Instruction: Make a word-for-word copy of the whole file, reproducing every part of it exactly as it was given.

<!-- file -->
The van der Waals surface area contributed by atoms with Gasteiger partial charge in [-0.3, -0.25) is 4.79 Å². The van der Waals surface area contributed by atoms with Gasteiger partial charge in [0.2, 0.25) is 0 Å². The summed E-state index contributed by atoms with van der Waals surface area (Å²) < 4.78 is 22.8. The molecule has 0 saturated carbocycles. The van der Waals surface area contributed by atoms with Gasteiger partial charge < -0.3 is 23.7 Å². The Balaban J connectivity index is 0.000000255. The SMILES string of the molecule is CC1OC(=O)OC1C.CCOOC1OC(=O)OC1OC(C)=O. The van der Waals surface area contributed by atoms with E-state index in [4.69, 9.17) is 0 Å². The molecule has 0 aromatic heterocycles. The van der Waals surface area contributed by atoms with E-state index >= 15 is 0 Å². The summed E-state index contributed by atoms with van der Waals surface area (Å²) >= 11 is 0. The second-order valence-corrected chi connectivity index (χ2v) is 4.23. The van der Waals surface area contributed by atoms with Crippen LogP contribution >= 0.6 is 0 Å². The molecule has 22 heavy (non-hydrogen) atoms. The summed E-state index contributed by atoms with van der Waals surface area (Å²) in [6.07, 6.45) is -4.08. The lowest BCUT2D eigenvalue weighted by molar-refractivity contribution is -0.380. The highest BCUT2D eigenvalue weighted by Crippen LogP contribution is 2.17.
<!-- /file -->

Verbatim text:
The van der Waals surface area contributed by atoms with Gasteiger partial charge in [-0.3, -0.25) is 4.79 Å². The van der Waals surface area contributed by atoms with Gasteiger partial charge in [0.2, 0.25) is 0 Å². The summed E-state index contributed by atoms with van der Waals surface area (Å²) < 4.78 is 22.8. The molecule has 0 saturated carbocycles. The van der Waals surface area contributed by atoms with Gasteiger partial charge < -0.3 is 23.7 Å². The Balaban J connectivity index is 0.000000255. The SMILES string of the molecule is CC1OC(=O)OC1C.CCOOC1OC(=O)OC1OC(C)=O. The van der Waals surface area contributed by atoms with E-state index in [4.69, 9.17) is 0 Å². The molecule has 0 aromatic heterocycles. The van der Waals surface area contributed by atoms with E-state index >= 15 is 0 Å². The summed E-state index contributed by atoms with van der Waals surface area (Å²) >= 11 is 0. The second-order valence-corrected chi connectivity index (χ2v) is 4.23. The van der Waals surface area contributed by atoms with Crippen LogP contribution >= 0.6 is 0 Å². The molecule has 22 heavy (non-hydrogen) atoms. The summed E-state index contributed by atoms with van der Waals surface area (Å²) in [6.07, 6.45) is -4.08. The lowest BCUT2D eigenvalue weighted by molar-refractivity contribution is -0.380. The highest BCUT2D eigenvalue weighted by Crippen LogP contribution is 2.17.